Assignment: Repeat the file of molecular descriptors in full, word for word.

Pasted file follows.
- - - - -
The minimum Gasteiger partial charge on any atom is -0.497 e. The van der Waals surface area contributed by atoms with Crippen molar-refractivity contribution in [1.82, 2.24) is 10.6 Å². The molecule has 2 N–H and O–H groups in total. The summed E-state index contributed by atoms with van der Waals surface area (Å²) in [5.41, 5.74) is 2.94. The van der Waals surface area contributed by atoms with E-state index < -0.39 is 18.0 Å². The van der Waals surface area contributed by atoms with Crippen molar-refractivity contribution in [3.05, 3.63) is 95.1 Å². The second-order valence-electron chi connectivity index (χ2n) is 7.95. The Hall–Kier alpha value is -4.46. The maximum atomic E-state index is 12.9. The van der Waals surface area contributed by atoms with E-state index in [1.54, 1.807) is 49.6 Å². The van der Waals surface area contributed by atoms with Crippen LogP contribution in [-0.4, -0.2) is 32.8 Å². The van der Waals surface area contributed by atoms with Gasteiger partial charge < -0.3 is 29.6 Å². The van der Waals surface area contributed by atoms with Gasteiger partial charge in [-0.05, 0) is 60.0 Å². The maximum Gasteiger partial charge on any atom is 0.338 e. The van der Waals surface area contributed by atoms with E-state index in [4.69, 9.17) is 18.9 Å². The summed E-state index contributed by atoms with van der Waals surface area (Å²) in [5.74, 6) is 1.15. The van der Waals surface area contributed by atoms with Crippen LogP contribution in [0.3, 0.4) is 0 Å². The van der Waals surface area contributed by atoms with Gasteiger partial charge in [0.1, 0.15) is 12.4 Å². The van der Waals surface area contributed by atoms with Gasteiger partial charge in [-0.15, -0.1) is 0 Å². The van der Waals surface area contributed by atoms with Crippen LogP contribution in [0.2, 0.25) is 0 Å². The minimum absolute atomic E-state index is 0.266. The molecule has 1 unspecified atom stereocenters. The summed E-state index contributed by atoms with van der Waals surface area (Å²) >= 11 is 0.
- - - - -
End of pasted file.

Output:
The minimum Gasteiger partial charge on any atom is -0.497 e. The van der Waals surface area contributed by atoms with Crippen molar-refractivity contribution in [1.82, 2.24) is 10.6 Å². The molecule has 2 N–H and O–H groups in total. The summed E-state index contributed by atoms with van der Waals surface area (Å²) in [5.41, 5.74) is 2.94. The van der Waals surface area contributed by atoms with E-state index < -0.39 is 18.0 Å². The van der Waals surface area contributed by atoms with Crippen molar-refractivity contribution in [3.05, 3.63) is 95.1 Å². The second-order valence-electron chi connectivity index (χ2n) is 7.95. The Hall–Kier alpha value is -4.46. The maximum atomic E-state index is 12.9. The van der Waals surface area contributed by atoms with E-state index in [1.54, 1.807) is 49.6 Å². The van der Waals surface area contributed by atoms with Crippen LogP contribution in [-0.4, -0.2) is 32.8 Å². The van der Waals surface area contributed by atoms with Gasteiger partial charge < -0.3 is 29.6 Å². The van der Waals surface area contributed by atoms with Gasteiger partial charge in [-0.05, 0) is 60.0 Å². The maximum Gasteiger partial charge on any atom is 0.338 e. The van der Waals surface area contributed by atoms with E-state index in [4.69, 9.17) is 18.9 Å². The summed E-state index contributed by atoms with van der Waals surface area (Å²) in [5.74, 6) is 1.15. The van der Waals surface area contributed by atoms with Crippen LogP contribution in [0.3, 0.4) is 0 Å². The van der Waals surface area contributed by atoms with Gasteiger partial charge in [0.1, 0.15) is 12.4 Å². The van der Waals surface area contributed by atoms with Gasteiger partial charge in [-0.15, -0.1) is 0 Å². The van der Waals surface area contributed by atoms with Crippen LogP contribution in [0.2, 0.25) is 0 Å². The minimum absolute atomic E-state index is 0.266. The molecule has 1 unspecified atom stereocenters. The summed E-state index contributed by atoms with van der Waals surface area (Å²) >= 11 is 0.